At some point in her life, almost every little girl plays with a dollhouse, and perhaps that’s where the fascination began for neighborhood resident Samantha Murray.

But what she does today isn’t kid stuff.

“The type of stuff I collect is not the stuff that little girls play with,” Murray says. “Some of the furniture is more expensive than anything I’d pay for to put in my house, but it’s a type of art form. The detail on these pieces is incredible.”

Murray constructs dollhouse furniture on the side and sells it at miniature shows, but she jokes that it’s only enough money to support her habit. (Her “real work,” as she calls it, is faux finishing and decorative painting.) Making dollhouses and room boxes, or one room of a miniature house, is mostly a hobby.

Murray’s mother introduced her to the art form roughly a dozen years ago, and now they travel as a mother-daughter team to miniature shows. They create sofas, chairs, tables — whatever the mood strikes, Murray says — and their pieces start at a quarter-inch tall.

“We’re talking tiny,” she says, adding the work takes “lots of patience and good reading glasses.”

Fifteen finished and unfinished projects are displayed throughout Murray’s home, mostly in her living and dining rooms. Her projects run the gamut: She’s currently working on an 1830s-era lighthouse, a Georgian-style townhouse and a bar.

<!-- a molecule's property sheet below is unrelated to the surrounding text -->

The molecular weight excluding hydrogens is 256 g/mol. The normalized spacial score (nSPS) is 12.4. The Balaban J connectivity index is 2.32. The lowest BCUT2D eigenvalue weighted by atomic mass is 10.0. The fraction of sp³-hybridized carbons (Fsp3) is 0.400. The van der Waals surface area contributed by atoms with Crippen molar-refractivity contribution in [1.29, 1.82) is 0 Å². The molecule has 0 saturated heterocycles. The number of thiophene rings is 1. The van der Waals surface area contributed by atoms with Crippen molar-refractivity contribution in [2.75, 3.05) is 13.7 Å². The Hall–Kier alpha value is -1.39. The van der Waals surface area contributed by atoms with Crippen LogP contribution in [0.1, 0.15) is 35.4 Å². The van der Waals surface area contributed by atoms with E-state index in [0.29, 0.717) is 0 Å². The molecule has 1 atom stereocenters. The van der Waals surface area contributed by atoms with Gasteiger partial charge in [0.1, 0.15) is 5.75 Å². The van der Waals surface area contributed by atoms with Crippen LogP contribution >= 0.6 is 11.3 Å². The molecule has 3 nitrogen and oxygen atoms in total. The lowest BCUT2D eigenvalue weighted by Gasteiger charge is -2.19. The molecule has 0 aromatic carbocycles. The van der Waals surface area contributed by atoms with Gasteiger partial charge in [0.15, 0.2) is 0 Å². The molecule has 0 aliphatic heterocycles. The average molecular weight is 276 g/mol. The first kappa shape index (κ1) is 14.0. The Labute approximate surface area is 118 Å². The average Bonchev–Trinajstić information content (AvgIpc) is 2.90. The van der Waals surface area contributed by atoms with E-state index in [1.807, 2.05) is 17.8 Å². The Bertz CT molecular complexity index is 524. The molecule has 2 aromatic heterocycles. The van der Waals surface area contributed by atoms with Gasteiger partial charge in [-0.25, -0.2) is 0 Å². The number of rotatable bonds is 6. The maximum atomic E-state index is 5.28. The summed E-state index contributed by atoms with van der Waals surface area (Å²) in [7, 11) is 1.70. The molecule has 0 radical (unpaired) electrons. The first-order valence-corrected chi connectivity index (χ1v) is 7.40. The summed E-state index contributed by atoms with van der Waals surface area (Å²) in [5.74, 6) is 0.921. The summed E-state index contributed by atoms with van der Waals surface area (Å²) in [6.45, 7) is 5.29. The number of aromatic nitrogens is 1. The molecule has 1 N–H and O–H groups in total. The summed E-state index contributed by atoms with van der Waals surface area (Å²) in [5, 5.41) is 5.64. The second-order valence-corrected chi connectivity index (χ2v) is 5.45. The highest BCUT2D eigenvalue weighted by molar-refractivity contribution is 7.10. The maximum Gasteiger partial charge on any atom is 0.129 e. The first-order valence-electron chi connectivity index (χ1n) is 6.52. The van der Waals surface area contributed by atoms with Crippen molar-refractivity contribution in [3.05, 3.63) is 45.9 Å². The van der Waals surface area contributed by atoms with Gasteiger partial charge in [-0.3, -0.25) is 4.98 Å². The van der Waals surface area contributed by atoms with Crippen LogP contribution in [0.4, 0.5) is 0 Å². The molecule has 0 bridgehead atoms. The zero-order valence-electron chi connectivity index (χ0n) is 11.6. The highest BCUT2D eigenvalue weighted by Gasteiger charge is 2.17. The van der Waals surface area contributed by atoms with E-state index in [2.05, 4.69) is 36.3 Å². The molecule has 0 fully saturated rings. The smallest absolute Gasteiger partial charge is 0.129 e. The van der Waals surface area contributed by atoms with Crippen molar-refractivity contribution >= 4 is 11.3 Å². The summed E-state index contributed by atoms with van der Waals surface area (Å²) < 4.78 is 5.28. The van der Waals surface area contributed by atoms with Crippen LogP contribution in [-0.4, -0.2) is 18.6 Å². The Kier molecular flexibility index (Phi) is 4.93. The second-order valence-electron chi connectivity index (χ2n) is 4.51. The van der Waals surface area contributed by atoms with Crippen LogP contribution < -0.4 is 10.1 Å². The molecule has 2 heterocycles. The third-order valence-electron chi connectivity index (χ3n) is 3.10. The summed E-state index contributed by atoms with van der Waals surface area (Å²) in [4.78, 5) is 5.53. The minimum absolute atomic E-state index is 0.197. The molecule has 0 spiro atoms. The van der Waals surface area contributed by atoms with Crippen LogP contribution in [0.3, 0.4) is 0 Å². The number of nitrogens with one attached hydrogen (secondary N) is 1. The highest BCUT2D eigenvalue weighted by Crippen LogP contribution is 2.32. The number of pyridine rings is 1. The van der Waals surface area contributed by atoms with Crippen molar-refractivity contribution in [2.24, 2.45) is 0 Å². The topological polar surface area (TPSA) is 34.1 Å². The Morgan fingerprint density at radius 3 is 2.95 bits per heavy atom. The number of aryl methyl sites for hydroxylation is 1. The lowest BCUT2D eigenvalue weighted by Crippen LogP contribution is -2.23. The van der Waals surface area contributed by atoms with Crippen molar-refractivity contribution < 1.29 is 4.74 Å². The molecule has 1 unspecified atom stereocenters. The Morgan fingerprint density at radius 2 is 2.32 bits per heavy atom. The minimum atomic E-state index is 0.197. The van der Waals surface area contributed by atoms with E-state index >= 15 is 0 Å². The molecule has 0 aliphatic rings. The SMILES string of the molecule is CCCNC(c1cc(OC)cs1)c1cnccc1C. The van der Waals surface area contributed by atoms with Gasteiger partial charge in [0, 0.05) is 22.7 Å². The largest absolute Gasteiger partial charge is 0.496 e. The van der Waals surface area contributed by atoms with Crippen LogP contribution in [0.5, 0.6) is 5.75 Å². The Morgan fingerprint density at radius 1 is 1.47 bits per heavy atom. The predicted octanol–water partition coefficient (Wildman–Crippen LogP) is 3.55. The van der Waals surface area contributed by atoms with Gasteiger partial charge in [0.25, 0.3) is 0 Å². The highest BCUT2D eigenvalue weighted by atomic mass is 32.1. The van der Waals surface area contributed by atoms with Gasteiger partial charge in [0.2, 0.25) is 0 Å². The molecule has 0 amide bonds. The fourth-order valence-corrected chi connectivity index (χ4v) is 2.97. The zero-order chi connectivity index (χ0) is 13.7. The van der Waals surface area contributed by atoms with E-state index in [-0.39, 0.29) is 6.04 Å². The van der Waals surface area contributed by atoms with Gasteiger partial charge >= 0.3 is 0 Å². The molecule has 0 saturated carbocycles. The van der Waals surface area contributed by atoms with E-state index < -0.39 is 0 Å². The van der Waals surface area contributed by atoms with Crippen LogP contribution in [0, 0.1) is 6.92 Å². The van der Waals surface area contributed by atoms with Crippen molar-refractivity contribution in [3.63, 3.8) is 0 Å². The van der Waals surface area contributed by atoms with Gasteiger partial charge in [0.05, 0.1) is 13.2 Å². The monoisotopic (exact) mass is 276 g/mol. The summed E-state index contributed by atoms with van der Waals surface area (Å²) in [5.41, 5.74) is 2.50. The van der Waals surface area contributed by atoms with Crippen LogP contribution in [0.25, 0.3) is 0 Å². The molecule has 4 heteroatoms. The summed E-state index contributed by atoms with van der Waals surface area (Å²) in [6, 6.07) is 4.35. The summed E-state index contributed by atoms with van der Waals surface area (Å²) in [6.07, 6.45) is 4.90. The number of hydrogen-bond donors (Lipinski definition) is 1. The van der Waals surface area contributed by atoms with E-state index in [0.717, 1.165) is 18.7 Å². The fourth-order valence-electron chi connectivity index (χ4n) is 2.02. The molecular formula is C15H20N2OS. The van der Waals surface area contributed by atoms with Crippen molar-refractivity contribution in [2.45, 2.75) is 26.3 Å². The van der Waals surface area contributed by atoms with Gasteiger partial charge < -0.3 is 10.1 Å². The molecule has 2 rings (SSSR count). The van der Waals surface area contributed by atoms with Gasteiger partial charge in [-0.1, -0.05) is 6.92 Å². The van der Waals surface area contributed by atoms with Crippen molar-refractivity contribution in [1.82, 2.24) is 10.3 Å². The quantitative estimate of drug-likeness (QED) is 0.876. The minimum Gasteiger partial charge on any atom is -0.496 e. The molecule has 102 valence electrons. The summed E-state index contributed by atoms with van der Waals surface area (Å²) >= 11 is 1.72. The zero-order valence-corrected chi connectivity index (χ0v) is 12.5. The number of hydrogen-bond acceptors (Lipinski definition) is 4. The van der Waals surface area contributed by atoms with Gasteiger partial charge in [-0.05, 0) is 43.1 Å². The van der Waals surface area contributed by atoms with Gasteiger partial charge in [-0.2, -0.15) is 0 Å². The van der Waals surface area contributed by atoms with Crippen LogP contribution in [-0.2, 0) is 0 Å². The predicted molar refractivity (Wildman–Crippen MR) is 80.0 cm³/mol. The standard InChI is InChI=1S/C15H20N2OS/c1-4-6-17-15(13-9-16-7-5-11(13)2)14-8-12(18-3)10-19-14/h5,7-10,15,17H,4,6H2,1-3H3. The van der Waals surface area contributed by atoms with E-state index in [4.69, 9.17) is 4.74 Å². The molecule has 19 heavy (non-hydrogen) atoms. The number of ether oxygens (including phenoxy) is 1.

“And we’re not even talking a nice bar,” Murray says. “We’re talking a New Orleans dive.”

But if you ask which is her favorite project, she doesn’t hesitate.

“My library,” Murray says.

It’s a gentlemen’s library with bookcases on three sides, marble flooring, a leather wingback chair and ottoman, even portraits of her two poodles. (The poodles are standard, the portraits miniature.) A blown glass wine decanter and two wine glasses as well as a tiny Waterford crystal piece add to the room’s décor. And the books are actual books, Murray says. You can read them — with a magnifying glass, of course. She paid a pretty penny for each piece — the wingback chair alone was $400, and the whole kit and caboodle is worth about $5,000, she says.

The Dallas area is filled with miniature collectors, and it’s a mishmash of age groups, says Murray, 46. Gayle Pompa, co-owner of dollhouse store Through the Keyhole in Preston Forest Shopping Center, says this is reflected in her clientele.

“I’m seeing a lot of college students getting into the hobby, parents buying them for their kids, all the way up to senior citizens,” Pompa says. “I’m getting new collectors every day.”

Whether a collector is 8 or 80, there’s something about the hobby that calls to the child within. That’s true at least for Murray.

“I just never grew up,” she says.

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